Approx read: 2 mins



Islam arrived to Iraq around 1400 years ago, and the Sunnis and Shiites have been fighting ever since. Way to carry a grudge! Not content with mere internal struggles, Iraq has also picked fights with Iran, Kuwait and the West, which led to the 2003 US invasion. This time around, the Flavour of the Month is ISIS.

Crime continues to be a huge problem in a place where foreigners are regarded as two-legged ATMs. There is a definite possibility that you will be robbed, injured, shot at or kidnapped. Iraq is one of the most dangerous places on Earth.

Getting to Iraq is challenging.  Iraqi embassies reluctantly and slowly issue visas only to aid workers and people in the rebuilding biz. Getting around the country is even more challenging, as the roads are more Abstract Expressionist sculpture than pavement. Consider yourself lucky if you have electricity, running water and Wi-Fi for a few hours a day. Know that the government controls the internet, blocks many sites and sometimes just pulls the plug.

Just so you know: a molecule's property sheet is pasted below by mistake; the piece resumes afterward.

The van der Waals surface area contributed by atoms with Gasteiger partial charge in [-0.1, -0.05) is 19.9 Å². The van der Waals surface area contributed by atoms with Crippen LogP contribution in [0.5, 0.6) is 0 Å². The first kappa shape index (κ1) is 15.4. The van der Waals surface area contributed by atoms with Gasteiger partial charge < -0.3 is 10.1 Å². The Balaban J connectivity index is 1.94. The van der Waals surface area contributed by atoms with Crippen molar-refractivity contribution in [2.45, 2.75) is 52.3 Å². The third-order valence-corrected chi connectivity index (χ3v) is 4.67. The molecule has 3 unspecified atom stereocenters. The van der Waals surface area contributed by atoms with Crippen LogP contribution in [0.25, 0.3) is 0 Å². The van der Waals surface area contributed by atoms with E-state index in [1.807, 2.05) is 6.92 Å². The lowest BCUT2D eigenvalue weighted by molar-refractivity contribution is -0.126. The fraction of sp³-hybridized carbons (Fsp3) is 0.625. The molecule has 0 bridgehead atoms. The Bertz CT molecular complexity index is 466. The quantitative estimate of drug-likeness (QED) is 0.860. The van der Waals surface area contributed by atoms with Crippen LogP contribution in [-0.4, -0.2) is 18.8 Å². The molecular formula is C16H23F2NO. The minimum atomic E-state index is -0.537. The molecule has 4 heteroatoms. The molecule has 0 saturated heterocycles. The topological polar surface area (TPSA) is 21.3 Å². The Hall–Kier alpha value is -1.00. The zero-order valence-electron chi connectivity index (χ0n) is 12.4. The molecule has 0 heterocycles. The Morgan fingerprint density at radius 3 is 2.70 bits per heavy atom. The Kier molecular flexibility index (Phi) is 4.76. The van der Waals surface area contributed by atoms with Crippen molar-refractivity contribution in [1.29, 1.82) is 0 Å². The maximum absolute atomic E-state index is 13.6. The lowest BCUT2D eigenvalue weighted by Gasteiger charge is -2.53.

With so many warring factions, even small talk can seem like a mine field. Stick to family and the weather.

Real minefields abound. Keep the picnic in the parking lot.

Access to medical care is iffy: get good travel medical insurance for Iraq. If things go belly up, you’ll need to medically evacuate to another country. Make sure your policy covers the areas you’re headed to, plus a buffer zone in case you get lost or have to reroute due to rioting. Get all your shots. You don’t want to get sick in a place where there are more bullets than Band-Aids. Bring a medical kit, with the basics, plus any medicines you’ll need for the duration of you journey. Have your doctor document the meds on official letterhead.

Avoid crowds and holidays, as crowded festivals can hide bombers, or turn quickly into riots. Ditto protests. A Repatriation of Remains clause is not a frivolous addition to your policy.

Try to learn something about the country. (Good job! You’re doing that right now!) Practice saying ‘please’ and ‘thank you’ in the local dialect. Dress appropriately. Come back safe!